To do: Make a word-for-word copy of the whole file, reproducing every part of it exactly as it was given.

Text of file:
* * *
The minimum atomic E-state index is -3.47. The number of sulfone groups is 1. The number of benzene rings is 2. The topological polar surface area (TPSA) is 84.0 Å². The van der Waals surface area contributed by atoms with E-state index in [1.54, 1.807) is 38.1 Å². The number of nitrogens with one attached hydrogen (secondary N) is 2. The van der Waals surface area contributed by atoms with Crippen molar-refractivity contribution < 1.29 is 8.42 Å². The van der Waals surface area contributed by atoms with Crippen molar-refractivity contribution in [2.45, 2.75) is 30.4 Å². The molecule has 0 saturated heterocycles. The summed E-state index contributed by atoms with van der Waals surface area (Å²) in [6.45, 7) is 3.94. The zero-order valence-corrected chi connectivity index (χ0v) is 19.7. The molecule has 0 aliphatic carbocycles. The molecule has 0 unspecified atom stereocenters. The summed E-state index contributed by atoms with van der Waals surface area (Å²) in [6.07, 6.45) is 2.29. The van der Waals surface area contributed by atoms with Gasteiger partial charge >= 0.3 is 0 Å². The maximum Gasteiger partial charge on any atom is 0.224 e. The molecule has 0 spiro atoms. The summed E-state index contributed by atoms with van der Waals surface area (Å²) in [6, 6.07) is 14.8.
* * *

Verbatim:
The minimum atomic E-state index is -3.47. The number of sulfone groups is 1. The number of benzene rings is 2. The topological polar surface area (TPSA) is 84.0 Å². The van der Waals surface area contributed by atoms with E-state index in [1.54, 1.807) is 38.1 Å². The number of nitrogens with one attached hydrogen (secondary N) is 2. The van der Waals surface area contributed by atoms with Crippen molar-refractivity contribution < 1.29 is 8.42 Å². The van der Waals surface area contributed by atoms with Crippen molar-refractivity contribution in [2.45, 2.75) is 30.4 Å². The molecule has 0 saturated heterocycles. The summed E-state index contributed by atoms with van der Waals surface area (Å²) in [6.45, 7) is 3.94. The zero-order valence-corrected chi connectivity index (χ0v) is 19.7. The molecule has 0 aliphatic carbocycles. The molecule has 0 unspecified atom stereocenters. The summed E-state index contributed by atoms with van der Waals surface area (Å²) in [6.07, 6.45) is 2.29. The van der Waals surface area contributed by atoms with Gasteiger partial charge >= 0.3 is 0 Å². The maximum Gasteiger partial charge on any atom is 0.224 e. The molecule has 0 spiro atoms. The summed E-state index contributed by atoms with van der Waals surface area (Å²) in [6, 6.07) is 14.8.